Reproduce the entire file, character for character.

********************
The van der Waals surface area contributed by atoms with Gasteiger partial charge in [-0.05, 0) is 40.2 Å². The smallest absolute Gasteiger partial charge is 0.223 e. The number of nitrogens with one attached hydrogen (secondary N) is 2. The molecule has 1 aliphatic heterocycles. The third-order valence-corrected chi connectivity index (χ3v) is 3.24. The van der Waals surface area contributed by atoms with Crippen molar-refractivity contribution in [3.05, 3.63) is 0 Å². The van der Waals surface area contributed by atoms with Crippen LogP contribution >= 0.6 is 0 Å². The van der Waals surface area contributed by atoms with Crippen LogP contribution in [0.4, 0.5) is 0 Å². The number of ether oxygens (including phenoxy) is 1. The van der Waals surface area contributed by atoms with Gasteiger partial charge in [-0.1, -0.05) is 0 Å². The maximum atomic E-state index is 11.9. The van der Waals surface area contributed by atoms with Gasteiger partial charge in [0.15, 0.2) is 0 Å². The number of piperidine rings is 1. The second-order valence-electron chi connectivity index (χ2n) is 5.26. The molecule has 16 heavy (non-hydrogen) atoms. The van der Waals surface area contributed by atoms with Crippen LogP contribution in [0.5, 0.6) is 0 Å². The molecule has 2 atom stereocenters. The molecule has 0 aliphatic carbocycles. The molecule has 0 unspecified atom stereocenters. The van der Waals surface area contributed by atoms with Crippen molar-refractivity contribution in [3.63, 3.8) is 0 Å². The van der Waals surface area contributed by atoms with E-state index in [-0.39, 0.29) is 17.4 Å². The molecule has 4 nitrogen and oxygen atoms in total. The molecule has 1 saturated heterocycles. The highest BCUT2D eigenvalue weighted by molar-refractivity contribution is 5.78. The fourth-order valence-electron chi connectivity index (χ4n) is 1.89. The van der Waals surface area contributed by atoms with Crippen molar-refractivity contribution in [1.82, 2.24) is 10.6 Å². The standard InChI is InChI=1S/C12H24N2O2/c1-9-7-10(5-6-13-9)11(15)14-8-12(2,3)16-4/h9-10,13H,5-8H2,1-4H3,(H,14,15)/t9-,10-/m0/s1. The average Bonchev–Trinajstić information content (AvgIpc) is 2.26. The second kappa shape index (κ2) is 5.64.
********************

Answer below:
The van der Waals surface area contributed by atoms with Gasteiger partial charge in [-0.05, 0) is 40.2 Å². The smallest absolute Gasteiger partial charge is 0.223 e. The number of nitrogens with one attached hydrogen (secondary N) is 2. The molecule has 1 aliphatic heterocycles. The third-order valence-corrected chi connectivity index (χ3v) is 3.24. The van der Waals surface area contributed by atoms with Crippen molar-refractivity contribution in [3.05, 3.63) is 0 Å². The van der Waals surface area contributed by atoms with Crippen LogP contribution >= 0.6 is 0 Å². The van der Waals surface area contributed by atoms with Crippen LogP contribution in [0.4, 0.5) is 0 Å². The number of ether oxygens (including phenoxy) is 1. The van der Waals surface area contributed by atoms with Gasteiger partial charge in [-0.1, -0.05) is 0 Å². The maximum atomic E-state index is 11.9. The van der Waals surface area contributed by atoms with Gasteiger partial charge in [0.15, 0.2) is 0 Å². The number of piperidine rings is 1. The second-order valence-electron chi connectivity index (χ2n) is 5.26. The molecule has 16 heavy (non-hydrogen) atoms. The van der Waals surface area contributed by atoms with Crippen LogP contribution in [0.5, 0.6) is 0 Å². The molecule has 2 atom stereocenters. The molecule has 0 aliphatic carbocycles. The molecule has 0 unspecified atom stereocenters. The van der Waals surface area contributed by atoms with Crippen molar-refractivity contribution in [3.63, 3.8) is 0 Å². The van der Waals surface area contributed by atoms with E-state index in [-0.39, 0.29) is 17.4 Å². The molecule has 4 nitrogen and oxygen atoms in total. The molecule has 1 saturated heterocycles. The highest BCUT2D eigenvalue weighted by molar-refractivity contribution is 5.78. The fourth-order valence-electron chi connectivity index (χ4n) is 1.89. The van der Waals surface area contributed by atoms with Crippen molar-refractivity contribution in [1.82, 2.24) is 10.6 Å². The standard InChI is InChI=1S/C12H24N2O2/c1-9-7-10(5-6-13-9)11(15)14-8-12(2,3)16-4/h9-10,13H,5-8H2,1-4H3,(H,14,15)/t9-,10-/m0/s1. The average Bonchev–Trinajstić information content (AvgIpc) is 2.26. The second kappa shape index (κ2) is 5.64.